Major Assembly Begins on First Boeing 767-400RT

The Boeing Company has begun building its newest twin-aisle airplane in its Everett, Wash., factory. Workers recently loaded the 767-400ER (extended range) front left-wing spar into an automated tool to start assembling the airplane wing. A celebration will take place this morning in the factory to commemorate reaching this milestone.

Assembly of the airplane begins with the spar, which runs the full length of the wing and supports the wing structure internally. Suppliers around the world began fabricating many parts and subassemblies less than a year ago.

"We've never been better prepared to start building a new derivative airplane," said John Quinlivan, Boeing Commercial Airplanes Group program manager - 767-400ER. "In addition to the traditional design reviews, we've also held formal reviews for tooling and production readiness." The advantage of these reviews, according to Quinlivan, is getting everyone involved at an early stage to manage changes to the airplane and how it is built.

At 201 feet, 4 inches, the 767-400ER is the second 767 derivative to be "stretched." The first was the 180-foot 767-300, which is 21 feet longer than the original 767-200. The newest 767 will carry about 15 percent more passengers than the -300 version, accommodating 245 seats in a three-class configuration and 304 in a two-class layout. This compares with 218 and 269 seats in the 767-300, respectively.

"The factory has been involved since the airplane was in its preliminary design phase," said Ray Simon, operations manager - 767-400ER. "And as soon as the engineers hit the 'save' button on the airplane design, we started getting ready to build this airplane."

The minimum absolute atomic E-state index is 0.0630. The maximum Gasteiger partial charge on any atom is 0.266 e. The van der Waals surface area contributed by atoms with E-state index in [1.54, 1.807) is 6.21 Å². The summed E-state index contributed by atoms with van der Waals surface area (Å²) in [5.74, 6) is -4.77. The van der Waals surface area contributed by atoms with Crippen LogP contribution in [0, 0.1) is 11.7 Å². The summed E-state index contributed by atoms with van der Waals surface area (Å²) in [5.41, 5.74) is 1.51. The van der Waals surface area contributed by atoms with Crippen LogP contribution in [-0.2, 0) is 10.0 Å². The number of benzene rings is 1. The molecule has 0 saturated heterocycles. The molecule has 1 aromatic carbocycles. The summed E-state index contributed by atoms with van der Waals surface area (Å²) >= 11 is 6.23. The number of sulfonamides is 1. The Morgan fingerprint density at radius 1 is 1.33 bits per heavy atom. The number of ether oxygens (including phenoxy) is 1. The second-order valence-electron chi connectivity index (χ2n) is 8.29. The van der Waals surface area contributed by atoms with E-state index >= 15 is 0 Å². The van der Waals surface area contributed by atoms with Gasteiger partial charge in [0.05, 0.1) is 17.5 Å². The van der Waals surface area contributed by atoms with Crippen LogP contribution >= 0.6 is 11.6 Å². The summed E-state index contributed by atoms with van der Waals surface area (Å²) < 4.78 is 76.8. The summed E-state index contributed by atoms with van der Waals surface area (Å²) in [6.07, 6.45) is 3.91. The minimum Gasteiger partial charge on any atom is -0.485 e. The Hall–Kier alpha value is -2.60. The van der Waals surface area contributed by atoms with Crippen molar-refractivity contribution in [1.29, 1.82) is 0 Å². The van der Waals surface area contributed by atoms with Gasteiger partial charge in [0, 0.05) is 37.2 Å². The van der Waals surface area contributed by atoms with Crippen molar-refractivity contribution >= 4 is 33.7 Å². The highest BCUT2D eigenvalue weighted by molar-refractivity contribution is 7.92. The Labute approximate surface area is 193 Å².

According to Simon, tooling changes were minimized and are proceeding on schedule. Boeing recently completed one entirely new tool, which will be used during the second stage of building up the airplane spars and will accommodate all 767 versions. Numerically controlled drilling tools will precisely locate holes based on three-dimensional data and then drill the holes.

"It saves time and eliminates tedious, tough work," said Simon. "The added benefit of this new tool is the drilling tools are portable. They have the potential to be used, with some modifications, on other production lines like the 747."

The first 767-400ER is scheduled to roll out of the factory this summer, begin a flight-test program in October and deliver to Delta Air Lines in May 2000.